Tuesday, February 08, 2011

The King's Speech

We've just been to see The King's Speech, a good old-fashioned movie with a literate script, good parts for the actors to play, and a situation that's emotionally involving for the audience.

The two main parts are played by Colin Firth, as the soon-to-be king, George VI, and Geoffrey Rush as the Australian speech therapist who manages to get the King past his terrible public stutter and into a place where he can actually speak clearly and (mostly) safely in his public persona.

It's often very funny, with both Firth and Rush getting a share of the good retorts to the other's statements, and for once Rush doesn't have to play the part to the extreme in order to present an interesting performance. Firth's stutter seems as natural as is possible for any actor to present, and he brings the audience alongside him bit by bit, turning from a man who's always expected to say and do the right thing into someone whose humanity is gradually allowed to shine through.

Helena Bonham Carter plays the woman who would eventually be known as 'the Queen Mum'; at this point she's a woman of strength and character, and considerable support for her struggling husband. There are a bunch of other great British actors, including Derek Jacobi, Michael Gambon, Claire Bloom, but few of them have any great length of screen time.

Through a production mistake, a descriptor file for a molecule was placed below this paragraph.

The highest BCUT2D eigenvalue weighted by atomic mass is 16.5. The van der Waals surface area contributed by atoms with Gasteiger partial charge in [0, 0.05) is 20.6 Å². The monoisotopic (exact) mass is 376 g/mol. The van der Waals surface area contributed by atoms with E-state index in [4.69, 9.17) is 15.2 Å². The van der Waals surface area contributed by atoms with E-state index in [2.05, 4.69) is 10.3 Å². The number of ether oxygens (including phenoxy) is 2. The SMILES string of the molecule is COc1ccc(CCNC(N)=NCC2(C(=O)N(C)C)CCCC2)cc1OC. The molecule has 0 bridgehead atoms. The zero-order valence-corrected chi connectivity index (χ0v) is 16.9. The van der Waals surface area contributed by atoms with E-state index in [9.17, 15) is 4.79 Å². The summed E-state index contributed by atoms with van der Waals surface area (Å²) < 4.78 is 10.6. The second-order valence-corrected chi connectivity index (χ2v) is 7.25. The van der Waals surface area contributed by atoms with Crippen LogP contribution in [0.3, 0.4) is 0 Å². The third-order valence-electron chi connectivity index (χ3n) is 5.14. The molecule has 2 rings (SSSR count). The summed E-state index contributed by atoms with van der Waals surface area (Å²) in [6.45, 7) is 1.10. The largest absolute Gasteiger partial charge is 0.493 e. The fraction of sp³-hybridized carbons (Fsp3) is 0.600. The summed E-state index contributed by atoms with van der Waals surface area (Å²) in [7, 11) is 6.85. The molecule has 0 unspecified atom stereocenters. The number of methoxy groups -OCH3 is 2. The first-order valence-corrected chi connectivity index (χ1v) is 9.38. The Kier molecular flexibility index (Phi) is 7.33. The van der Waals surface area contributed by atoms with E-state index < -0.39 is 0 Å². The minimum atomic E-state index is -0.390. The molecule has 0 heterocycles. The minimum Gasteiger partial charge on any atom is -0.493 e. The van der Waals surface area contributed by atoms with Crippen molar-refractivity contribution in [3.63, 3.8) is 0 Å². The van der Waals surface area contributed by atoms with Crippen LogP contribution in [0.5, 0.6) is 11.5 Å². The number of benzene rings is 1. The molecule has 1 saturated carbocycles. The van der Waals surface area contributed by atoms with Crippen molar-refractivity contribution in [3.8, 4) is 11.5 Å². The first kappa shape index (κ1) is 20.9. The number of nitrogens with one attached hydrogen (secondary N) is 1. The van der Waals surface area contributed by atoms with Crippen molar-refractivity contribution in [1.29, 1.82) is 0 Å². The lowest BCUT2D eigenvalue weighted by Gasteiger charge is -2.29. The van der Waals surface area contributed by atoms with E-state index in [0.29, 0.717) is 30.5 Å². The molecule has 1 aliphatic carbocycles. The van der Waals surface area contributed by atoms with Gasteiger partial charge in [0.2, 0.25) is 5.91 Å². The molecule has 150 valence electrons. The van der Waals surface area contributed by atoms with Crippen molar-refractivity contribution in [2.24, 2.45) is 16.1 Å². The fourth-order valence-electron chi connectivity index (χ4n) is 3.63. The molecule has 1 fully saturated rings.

It occurred to me during the film that George VI must have died relatively young; his daughter Elizabeth succeeded him in the early fifties, and he only came to the throne a few years before the war, when his somewhat harum-scarum brother (as he's portrayed in the movie) abdicated. Of course, I only need to check out Wikipedia to get at the facts: George (or Albert as he was actually called until he ascended the throne) was born in 1895 and became king in 1936, when he was 41. He died in 1952, when he was only 57, after only 16 years as king. His brother, known as Edward VIII, was on the throne barely a year - 325 days in fact, and was never officially crowned. Edward wasn't just harum-scarum; he was a considerable womaniser. As his former private secretary, Alan Lascelles, wrote (not very privately) "for some hereditary or physiological reason [Edward's] normal mental development stopped dead when he reached adolescence."
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